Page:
No Visible Bruises: What We Don’t Know About Domestic Violence ...
by Rachel Louise Snyder

Language

English

Pages

309

Publication Date

May 07, 2019

Product Description
Customer Reviews
<b>“A seminal and breathtaking account of why home is the most dangerous place to be a woman . . . A tour de force.” -Eve Ensler</b><br /><b><br /></b><b>"</b><b>Terrifying, courageous reportage from our internal war zone." </b><b>-</b><b>Andrew Solomon</b><br /><b><br /></b><b>"Extraordinary</b><b>." </b><b>-</b><b><i>New York Times </i></b><br /><b><br /></b><b>“Gut-wrenching, required reading.” -<i>Esquire</i></b><br /><b><br /></b><br /><b><i><br /></i>An award-winning journalist's intimate investigation of the true scope of domestic violence, revealing how the roots of America's most pressing social crises are buried in abuse that happens behind closed doors. </b><br /><b><br /></b>We call it domestic violence. We call it private violence. Sometimes we call it intimate terrorism. But whatever we call it, we generally do not believe it has anything at all to do with us, despite the World Health Organization deeming it a “global epidemic.” In America, domestic violence accounts for 15 percent of all violent crime, and yet it remains locked in silence, even as its tendrils reach unseen into so many of our most pressing national issues, from our economy to our education system, from mass shootings to mass incarceration to #MeToo. We still have not taken the true measure of this problem.<br /><br />In <i>No Visible Bruises</i>, journalist Rachel Louise Snyder gives context for what we don't know we're seeing. She frames this urgent and immersive account of the scale of domestic violence in our country around key stories that explode the common myths-that if things were bad enough, victims would just leave; that a violent person cannot become nonviolent; that shelter is an adequate response; and most insidiously that violence inside the home is a private matter, sealed from the public sphere and disconnected from other forms of violence. Through the stories of victims, perpetrators, law enforcement, and reform movements from across the country, Snyder explores the real roots of private violence, its far-reaching consequences for society, and what it will take to truly address it.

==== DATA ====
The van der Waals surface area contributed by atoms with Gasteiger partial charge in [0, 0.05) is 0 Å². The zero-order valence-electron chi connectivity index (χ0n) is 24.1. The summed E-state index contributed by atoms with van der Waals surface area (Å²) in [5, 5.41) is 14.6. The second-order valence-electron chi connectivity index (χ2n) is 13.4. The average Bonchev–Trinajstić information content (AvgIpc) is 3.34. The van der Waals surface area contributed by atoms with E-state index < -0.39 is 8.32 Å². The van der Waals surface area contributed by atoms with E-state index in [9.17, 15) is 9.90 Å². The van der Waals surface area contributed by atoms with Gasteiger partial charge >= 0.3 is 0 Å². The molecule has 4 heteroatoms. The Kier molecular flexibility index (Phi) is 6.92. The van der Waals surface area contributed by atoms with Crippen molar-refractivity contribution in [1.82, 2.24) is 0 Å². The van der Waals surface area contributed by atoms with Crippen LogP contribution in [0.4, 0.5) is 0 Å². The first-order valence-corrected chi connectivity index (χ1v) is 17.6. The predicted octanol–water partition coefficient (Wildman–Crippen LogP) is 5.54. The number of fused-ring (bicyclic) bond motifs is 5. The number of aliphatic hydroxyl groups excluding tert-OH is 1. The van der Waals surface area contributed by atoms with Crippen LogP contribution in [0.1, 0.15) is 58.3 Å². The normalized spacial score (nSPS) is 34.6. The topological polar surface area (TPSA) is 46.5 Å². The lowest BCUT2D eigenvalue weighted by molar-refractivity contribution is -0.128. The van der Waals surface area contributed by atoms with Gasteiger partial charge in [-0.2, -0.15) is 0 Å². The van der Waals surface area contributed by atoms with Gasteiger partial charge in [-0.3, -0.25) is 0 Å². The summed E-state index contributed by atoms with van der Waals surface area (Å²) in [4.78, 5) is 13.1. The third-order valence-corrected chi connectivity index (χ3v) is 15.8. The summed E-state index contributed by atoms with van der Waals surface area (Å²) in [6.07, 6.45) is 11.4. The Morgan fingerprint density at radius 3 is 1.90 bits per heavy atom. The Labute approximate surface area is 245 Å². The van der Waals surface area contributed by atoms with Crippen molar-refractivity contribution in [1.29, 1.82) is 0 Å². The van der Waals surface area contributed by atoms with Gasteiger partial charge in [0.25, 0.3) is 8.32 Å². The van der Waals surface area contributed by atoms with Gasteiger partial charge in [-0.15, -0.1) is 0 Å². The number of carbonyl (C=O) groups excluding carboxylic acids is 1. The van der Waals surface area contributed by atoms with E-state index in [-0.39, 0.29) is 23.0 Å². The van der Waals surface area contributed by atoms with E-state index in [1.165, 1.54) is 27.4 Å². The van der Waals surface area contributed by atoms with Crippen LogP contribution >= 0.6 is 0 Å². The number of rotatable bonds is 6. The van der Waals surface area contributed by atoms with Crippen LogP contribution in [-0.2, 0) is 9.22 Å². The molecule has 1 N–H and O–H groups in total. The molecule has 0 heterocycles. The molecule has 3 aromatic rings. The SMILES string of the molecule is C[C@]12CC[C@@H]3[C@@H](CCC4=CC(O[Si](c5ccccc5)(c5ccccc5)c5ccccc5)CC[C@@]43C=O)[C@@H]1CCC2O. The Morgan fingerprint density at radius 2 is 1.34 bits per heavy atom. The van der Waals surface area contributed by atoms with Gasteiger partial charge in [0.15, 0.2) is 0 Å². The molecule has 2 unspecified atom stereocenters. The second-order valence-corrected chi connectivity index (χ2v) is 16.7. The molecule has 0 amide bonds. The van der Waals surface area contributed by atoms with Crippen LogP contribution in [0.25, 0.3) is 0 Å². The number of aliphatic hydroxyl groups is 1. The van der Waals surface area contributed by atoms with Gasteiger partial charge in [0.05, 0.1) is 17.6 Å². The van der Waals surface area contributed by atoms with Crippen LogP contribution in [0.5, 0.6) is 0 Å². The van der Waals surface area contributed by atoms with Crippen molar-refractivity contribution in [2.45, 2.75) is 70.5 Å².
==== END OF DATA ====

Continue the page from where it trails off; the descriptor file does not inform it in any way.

Nanaville: Adventures in Grandparenting
by Anna Quindlen

Language

English

Pages

154

Publication Date

April 23, 2019

Product Description
Customer Reviews
<b><b><i>NEW YORK TIMES </i>BESTSELLER • The perfect gift for new parents and grandparents this Mother’s Day: a</b> bighearted book of wisdom, wit, and insight, celebrating the love and joy of being a grandmother, from the Pulitzer Prize–winning columnist and #1 bestselling author</b><br /><br /><b>“This tender book should be required reading for grandparents everywhere.”—<i>Booklist </i>(starred review)</b><br /><br /> <i>“I am changing his diaper, he is kicking and complaining, his exhausted father has gone to the kitchen for a glass of water, his exhausted mother is prone on the couch. He weighs little more than a large sack of flour and yet he has laid waste to the living room: swaddles on the chair, a nursing pillow on the sofa, a car seat, a stroller. No one cares about order, he is our order, we revolve around him. And as I try to get in the creases of his thighs with a wipe, I look at his, let’s be honest, largely formless face and unfocused eyes and fall in love with him. Look at him and think, well, that’s taken care of, I will do anything for you as long as we both shall live, world without end, amen.”</i><br /><br /> Before blogs even existed, Anna Quindlen became a go-to writer on the joys and challenges of family, motherhood, and modern life, in her nationally syndicated column. Now she’s taking the next step and going full nana in the pages of this lively, beautiful, and moving book about being a grandmother. Quindlen offers thoughtful and telling observations about her new role, no longer mother and decision-maker but secondary character and support to the parents of her grandson. She writes, “Where I once led, I have to learn to follow.” Eventually a close friend provides words to live by: “Did they ask you?”<br /><br /> Candid, funny, frank, and illuminating, Quindlen’s singular voice has never been sharper or warmer. With the same insights she brought to motherhood in <i>Living Out Loud</i> and to growing older in <i>Lots of Candles, Plenty of Cake</i>, this new nana uses her own experiences to illuminate those of many others.